About how the bubble happened, economics 101, and why the US economy can't recover until home prices return to normality. IMHO *well* worth an hour.

http://www.youtube.com/watch?v=EgMclXX5msc

(Peter Schiff, parenthetically, rents his home.)
Sunday, March 22nd, 2009
8:20 am
TANSTAFL in action
I just got a "free" Intel iMac from Apple as they've been unable to fix damage done by a prior Apple tech on my iMac G5 after 3 or 4 repair attempts spanning 4 months. I really like the new Mac and am not complaining, but I think it illustrates the TANSTAFL (There Ain't No Such Thing as a Free Lunch) nature of the universe.

Costs incurred on account of a "free" computer:

#1: $100 (eventually) -- bigger hard drive probably needed for backups -- as the drive is 2X my existing
#2: $120 -- AppleCare @ UW discount
#3: $330 (to get a 24" inch display rather than the low-end unit they offered)
#4: (etc)

Total cost of free computer: about $550. TANSTAFL.
Sunday, March 15th, 2009
3:01 pm
Dutch bicycle design patterns: from a 2-minute video I took on my bike in Enschede
Click for a short video I took biking through Enschede with narration (and panting ;-)

A few interesting things:

0:20 - Note the convenient raised surface to the left of where cyclists wait for the light. This both protects cyclists, and provides a comfortable footrest while waiting.

0:29 - Yes, there really are separate side-by-side traffic lights for cars and for bicycles at major intersections. There's one below the red triangle, conveniently placed where cyclists can see it at eye-level, and a second one above.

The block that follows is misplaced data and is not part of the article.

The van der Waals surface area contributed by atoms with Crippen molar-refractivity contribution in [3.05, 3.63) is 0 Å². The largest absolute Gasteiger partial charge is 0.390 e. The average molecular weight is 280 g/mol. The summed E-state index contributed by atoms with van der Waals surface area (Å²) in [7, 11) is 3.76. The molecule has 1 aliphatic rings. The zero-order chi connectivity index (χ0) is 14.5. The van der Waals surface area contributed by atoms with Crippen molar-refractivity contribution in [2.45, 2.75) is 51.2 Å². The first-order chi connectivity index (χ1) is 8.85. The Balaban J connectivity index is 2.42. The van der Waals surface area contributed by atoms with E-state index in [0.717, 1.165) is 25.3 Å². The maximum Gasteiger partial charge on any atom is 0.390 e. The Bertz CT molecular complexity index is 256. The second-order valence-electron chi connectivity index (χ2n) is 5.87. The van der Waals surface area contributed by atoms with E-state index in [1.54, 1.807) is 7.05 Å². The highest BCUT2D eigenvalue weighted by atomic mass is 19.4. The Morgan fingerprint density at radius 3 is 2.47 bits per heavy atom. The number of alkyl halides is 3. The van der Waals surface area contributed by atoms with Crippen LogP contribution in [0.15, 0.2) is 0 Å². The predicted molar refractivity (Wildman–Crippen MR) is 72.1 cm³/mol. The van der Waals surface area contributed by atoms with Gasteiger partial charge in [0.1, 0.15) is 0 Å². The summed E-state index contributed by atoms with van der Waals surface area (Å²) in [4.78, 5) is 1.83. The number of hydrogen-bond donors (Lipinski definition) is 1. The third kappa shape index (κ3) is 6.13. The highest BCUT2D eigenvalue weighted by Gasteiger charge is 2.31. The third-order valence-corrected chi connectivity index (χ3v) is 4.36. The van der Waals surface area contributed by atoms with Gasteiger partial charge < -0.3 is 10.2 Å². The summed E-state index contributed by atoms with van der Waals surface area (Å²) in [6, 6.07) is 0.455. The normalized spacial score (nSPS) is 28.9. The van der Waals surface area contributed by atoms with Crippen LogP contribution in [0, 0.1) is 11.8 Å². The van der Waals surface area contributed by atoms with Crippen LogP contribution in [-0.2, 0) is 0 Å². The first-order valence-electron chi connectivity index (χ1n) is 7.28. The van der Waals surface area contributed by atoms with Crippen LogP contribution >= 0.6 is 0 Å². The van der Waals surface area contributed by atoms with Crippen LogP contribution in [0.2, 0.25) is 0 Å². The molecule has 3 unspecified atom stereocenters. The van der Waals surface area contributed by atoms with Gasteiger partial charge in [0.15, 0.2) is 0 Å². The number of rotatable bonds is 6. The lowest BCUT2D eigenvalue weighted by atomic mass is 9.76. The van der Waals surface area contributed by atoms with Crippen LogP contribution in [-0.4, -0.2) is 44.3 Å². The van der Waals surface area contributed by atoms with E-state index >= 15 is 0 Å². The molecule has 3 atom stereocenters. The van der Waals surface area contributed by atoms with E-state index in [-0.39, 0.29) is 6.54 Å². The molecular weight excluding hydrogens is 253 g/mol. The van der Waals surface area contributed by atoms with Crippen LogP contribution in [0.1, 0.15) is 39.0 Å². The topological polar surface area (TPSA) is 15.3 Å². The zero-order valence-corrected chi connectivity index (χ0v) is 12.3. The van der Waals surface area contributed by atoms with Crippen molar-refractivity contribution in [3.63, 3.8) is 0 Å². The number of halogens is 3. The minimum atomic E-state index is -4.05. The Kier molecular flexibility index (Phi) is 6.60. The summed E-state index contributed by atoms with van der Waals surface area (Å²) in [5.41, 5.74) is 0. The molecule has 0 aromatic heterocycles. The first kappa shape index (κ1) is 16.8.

0:47 - The bus stop, to me, is a great example of the theme that roads should be designed to prevent collisions by eliminating the opportunity for them to happen in the first place. In America we normally just run the bike lane right through the bus stop, and then publish tragic stories about the lives and orphaned children of the dead cyclists (or their bereaved parents).

Presumably an American cyclist would be held at-fault for trying to pass a stopped bus, thus "making" himself invisible to the driver, and somehow deserving of his or her premature death. Or we'd blame the driver for not seeing a small, barely visible moving object -- perhaps on a typical dark, rainy night -- where one wasn't really expected.

Instead, the Dutch actually solve the problem in the first place rather than the American approach of fixating on elaborate and expensive systems of assigning blame for the inevitable deadly consequences of unsafe designs...while ultimately doing little-to-nothing to solve the root cause problem.

1:10 - If you're not an American cyclist, the "door zone" refers to the space in America that bicylists try to leave between themselves and the opening doors of parked cars. I quickly discovered that such a concern didn't appear to exist at least in Enschede, since drivers generally are also cyclists and understand that looking for cyclists is part of opening a car door.


(The streets are normally not this empty, this was taken in the morning of one of many all-day bike tours I did around the area.)
Wednesday, March 11th, 2009
8:42 pm
Beautiful Infrastructure: An intersection in Enschede
I've been finishing up on a side-project with my employer's community affairs manager: tracking down and recording all the people on my team who have self-reported being recently hit by cars (four) or nearly hit by cars (dozens) while walking just two blocks from the transit station to our office. When we're done, we're taking the data to the city in the hope that they'll take pedestrian safety a bit more seriously -- at least in these two blocks.